He said France was ready to deal with all the possibilities and its health system was sufficiently robust and well-equipped.

Four patients who tested positive for the virus remained in hospital in France, he added. An 80-year-old Chinese tourist died from the coronavirus in France last week, the first fatality in Europe.


Coronavirus is deadlier than normal flu, study finds

The Covid-19 disease is far deadlier than the normal flu, a study by the Chinese Center for Disease Control and Prevention has found.

More than 80 per cent of the cases studied were mild, with severe symptoms such as pneumonia occurring in 14 per cent of them and critical illness in 5 per cent.

The fatality rate of 2.3 per cent, which makes it deadlier than the seasonal flu, which typically has a 0.1 per cent mortality rate.


A small number of Irish people are on board the two cruise ships where coronavirus has been detected, the Irish government has said.

Minister Simon Coveney said his Department of Foreign Affairs was in contact with citizens on the Diamond Princess in Japan and the Westerdam off Cambodia.

He told RTE’s Morning Ireland: “It’s a small number though, and we’re dealing with each individual case.

“There is a second cruise ship off Cambodia, we’re working with Irish nationals on both of those ships to make sure they’re safe.

“And if they’re in quarantine, to make sure those conditions are safe.”


Coronavirus a ‘very dangerous situation’, UN secretary-general says

The coronavirus outbreak “is not out of control but it is a very dangerous situation,” the UN secretary-general has said.

Antonio Guterres told the Associated Press that “the risks are enormous and we need to be prepared worldwide for that.”


Here are the latest figures on the coronavirus, which has infected more than 73,000 people globally.

— Mainland China: 1,868 deaths among 72,436 cases, mostly in the central province of Hubei

— Hong Kong: 58 cases, 1 death

— Macao: 10

— Japan: 610 cases, including 542 from a cruise ship docked in Yokohama, 1 death

— Singapore: 77 cases

— Thailand: 35

— South Korea: 31

— Malaysia: 22

— Taiwan: 22 cases, 1 death

— Vietnam: 16 cases

— Germany: 16

— United States: 15 cases; separately, 1 U.S. citizen died in China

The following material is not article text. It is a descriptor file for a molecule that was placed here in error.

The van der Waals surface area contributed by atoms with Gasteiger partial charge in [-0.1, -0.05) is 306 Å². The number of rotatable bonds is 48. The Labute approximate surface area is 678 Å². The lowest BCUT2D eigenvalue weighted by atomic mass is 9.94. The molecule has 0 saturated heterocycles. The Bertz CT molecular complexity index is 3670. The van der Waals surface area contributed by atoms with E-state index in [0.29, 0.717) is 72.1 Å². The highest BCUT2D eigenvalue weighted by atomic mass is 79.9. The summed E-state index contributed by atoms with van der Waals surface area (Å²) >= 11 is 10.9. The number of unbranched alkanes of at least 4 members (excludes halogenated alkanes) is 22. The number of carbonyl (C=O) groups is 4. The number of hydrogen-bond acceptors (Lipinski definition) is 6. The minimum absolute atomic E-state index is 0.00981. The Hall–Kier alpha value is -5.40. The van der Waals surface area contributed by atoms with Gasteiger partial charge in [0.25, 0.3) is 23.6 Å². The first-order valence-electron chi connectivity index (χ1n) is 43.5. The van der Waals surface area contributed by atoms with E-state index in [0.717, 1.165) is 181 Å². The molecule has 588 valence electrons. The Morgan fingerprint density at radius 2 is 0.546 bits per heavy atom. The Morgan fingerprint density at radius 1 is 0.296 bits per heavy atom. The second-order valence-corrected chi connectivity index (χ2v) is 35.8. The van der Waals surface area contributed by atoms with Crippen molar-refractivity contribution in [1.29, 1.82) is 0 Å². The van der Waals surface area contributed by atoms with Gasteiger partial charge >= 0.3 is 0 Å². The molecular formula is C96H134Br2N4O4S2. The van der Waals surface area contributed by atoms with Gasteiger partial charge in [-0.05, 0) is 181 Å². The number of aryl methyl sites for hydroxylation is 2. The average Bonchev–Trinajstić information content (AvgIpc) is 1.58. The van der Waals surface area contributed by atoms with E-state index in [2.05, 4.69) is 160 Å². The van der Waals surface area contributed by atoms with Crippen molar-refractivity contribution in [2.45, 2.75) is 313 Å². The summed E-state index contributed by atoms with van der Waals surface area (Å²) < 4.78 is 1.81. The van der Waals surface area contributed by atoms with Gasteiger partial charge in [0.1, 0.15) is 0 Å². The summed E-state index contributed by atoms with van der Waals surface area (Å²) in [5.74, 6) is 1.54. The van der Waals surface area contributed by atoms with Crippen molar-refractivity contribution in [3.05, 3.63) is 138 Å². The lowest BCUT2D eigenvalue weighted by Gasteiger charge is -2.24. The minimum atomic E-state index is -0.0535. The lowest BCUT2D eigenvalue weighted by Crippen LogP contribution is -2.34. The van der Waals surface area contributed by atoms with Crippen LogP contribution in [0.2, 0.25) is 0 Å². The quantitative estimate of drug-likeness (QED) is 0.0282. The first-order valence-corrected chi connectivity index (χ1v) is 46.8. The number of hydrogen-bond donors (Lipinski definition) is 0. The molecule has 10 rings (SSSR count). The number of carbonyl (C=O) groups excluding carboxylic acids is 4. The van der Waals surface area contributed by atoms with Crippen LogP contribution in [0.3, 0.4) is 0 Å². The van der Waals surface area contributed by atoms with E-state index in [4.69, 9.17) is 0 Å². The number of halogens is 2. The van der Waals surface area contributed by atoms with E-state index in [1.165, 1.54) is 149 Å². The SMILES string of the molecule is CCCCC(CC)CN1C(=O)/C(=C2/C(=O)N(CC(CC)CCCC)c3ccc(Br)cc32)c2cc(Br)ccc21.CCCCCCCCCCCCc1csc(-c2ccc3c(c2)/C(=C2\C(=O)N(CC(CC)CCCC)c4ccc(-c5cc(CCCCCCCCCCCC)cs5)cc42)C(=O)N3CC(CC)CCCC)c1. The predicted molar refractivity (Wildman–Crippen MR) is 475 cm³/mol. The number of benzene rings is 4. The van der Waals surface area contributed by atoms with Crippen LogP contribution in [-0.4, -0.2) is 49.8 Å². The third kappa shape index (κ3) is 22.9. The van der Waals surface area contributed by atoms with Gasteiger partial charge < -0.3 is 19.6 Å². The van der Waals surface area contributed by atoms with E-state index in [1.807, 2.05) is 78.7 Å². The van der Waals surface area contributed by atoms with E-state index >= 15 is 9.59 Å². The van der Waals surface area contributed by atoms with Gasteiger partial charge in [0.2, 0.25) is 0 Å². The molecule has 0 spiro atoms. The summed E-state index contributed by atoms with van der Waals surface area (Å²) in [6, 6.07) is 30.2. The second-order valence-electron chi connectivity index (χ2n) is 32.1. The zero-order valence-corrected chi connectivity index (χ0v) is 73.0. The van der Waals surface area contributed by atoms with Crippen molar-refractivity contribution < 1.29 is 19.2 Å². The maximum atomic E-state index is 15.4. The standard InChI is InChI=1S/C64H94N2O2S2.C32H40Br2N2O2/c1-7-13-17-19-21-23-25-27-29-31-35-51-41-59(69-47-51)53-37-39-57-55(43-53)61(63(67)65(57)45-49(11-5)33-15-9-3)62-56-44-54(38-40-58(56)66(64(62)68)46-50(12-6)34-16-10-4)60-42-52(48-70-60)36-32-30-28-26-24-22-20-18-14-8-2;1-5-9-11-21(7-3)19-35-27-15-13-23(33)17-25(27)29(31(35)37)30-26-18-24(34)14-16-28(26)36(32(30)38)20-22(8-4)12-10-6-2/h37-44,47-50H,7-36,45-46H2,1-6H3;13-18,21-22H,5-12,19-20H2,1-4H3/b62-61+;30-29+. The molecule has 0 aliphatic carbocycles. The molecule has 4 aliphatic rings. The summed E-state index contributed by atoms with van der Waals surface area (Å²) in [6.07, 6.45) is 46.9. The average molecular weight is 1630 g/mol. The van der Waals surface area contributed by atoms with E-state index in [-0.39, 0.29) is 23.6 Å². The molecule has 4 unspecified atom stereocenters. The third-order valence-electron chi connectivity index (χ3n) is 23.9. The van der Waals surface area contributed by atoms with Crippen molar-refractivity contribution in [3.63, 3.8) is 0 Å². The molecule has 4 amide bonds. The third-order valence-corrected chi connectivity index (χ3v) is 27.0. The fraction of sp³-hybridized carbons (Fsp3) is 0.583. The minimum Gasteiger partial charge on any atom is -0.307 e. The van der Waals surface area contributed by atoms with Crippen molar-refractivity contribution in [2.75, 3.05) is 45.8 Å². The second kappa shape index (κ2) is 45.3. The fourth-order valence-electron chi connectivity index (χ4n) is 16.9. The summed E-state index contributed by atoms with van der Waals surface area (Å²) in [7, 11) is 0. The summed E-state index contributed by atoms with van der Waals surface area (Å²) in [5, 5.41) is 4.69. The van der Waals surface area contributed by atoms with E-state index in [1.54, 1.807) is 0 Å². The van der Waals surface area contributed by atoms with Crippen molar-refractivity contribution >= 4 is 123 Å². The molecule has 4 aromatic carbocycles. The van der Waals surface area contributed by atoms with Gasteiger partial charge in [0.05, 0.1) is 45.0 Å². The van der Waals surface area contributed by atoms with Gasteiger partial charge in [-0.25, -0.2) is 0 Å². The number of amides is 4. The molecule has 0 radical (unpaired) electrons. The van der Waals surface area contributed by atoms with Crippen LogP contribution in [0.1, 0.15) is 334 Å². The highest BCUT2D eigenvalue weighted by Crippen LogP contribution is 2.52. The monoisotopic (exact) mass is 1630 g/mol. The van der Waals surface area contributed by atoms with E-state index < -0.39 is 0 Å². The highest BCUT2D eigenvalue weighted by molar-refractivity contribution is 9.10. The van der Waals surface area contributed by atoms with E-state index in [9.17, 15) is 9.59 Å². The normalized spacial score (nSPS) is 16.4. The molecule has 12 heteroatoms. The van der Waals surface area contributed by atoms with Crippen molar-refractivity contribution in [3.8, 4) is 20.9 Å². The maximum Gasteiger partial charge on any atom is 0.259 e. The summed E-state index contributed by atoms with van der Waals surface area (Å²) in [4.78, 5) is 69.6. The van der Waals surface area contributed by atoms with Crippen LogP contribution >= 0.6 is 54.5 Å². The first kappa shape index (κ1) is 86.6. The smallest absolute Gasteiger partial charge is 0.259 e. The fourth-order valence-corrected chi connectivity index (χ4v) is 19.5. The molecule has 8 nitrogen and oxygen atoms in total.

— Australia: 14 cases

— France: 12 cases, 1 death

— United Kingdom: 9 cases

— United Arab Emirates: 9

— Canada: 8

— Philippines: 3 cases, 1 death

— India: 3 cases

— Italy: 3

— Russia: 2

— Spain: 2

— Belgium: 1

— Nepal: 1

— Sri Lanka: 1

— Sweden: 1

— Cambodia: 1

— Finland: 1

— Egypt: 1


Apple has warned of an iPhone shortage due to the coronavirus, Phil Thomas reports. While none of the company’s production plants are in the worst-hit Hubei province, it said its centres were only gradually returning to full production.



HSBC says coronavirus has caused ‘significant disruption’ as it axes 35,000 jobs

HSBC has announced it will cut 35,000 jobs worldwide after its profits fell by a third last year.

The bank said the coronavirus outbreak had caused “significant disruption” for its staff, suppliers and customers, especially on the Chinese mainland and in Hong Kong, Samuel Lovett reports:


British firms must flag up the full extent of the risks posed by the coronavirus outbreak to their businesses in forthcoming annual reports, according to the UK accounting watchdog.

The Financial Reporting Council (FRC) said companies have a duty to make “up-to-date and meaningful” disclosures to investors on the potential impact of the disease, the Press Association reported.

It also confirmed it is in talks with accountancy firms over the potential effect that coronavirus – also known as Covid-19 – could have on their ability to sign off accounts, given travel restrictions in China.


Boris Johnson offers sympathies to Chinese president over coronavirus

Boris Johnson, the prime minister, has discussed the coronavirus outbreak with Xi Jinping, the president of China.

A Downing Street spokesman said: “The prime minister spoke to President Xi of China this morning.

“He offered his sympathies for those affected by the outbreak of coronavirus in China. President Xi thanked the UK for its support and in particular welcomed the donation of vital medical equipment to China.

“The prime minister and president agreed on the importance of the UK-China relationship and resolved to work together across a range of issues including strengthening the economic partnership, to benefit the people of both China and the UK.

“Ahead of COP26 in Glasgow and the Convention on Biological Diversity Summit in China, the two leaders resolved to work closely together on the issue of climate change. They agreed that biodiversity and climate change are two sides of the same coin and must be addressed in tandem if we’re to protect the planet for future generations.”


In an updated statement, a spokesman for the Foreign and Commonwealth Office said: “We have the utmost concern for the British people currently on the cruise ship.

“We are ensuring those who have been diagnosed with coronavirus receive the best possible care in Japan and are organising a flight back to the UK for other British nationals on the Diamond Princess as soon as possible.”


Germany is sending a second shipment of medical aid supplies to China to help the Asian giant fight the coronavirus epidemic that has infected over 73,000 people.


The country’s foreign minister, Heiko Maas, said the government was sending 8.7 tons of aid supplies worth €150,000 (£124,000), including protection gear and disinfectants.

“Germany stands firmly on the side of China in the battle against coronavirus and works closely and trustfully with the Chinese officials,” Mr Maas said. “We have the utmost respect for the efforts China has already undertaken.”


Here’s more on Boris Johnson’s conversation with the Chinese president, Xi Jinping, from our political editor, Andrew Woodcock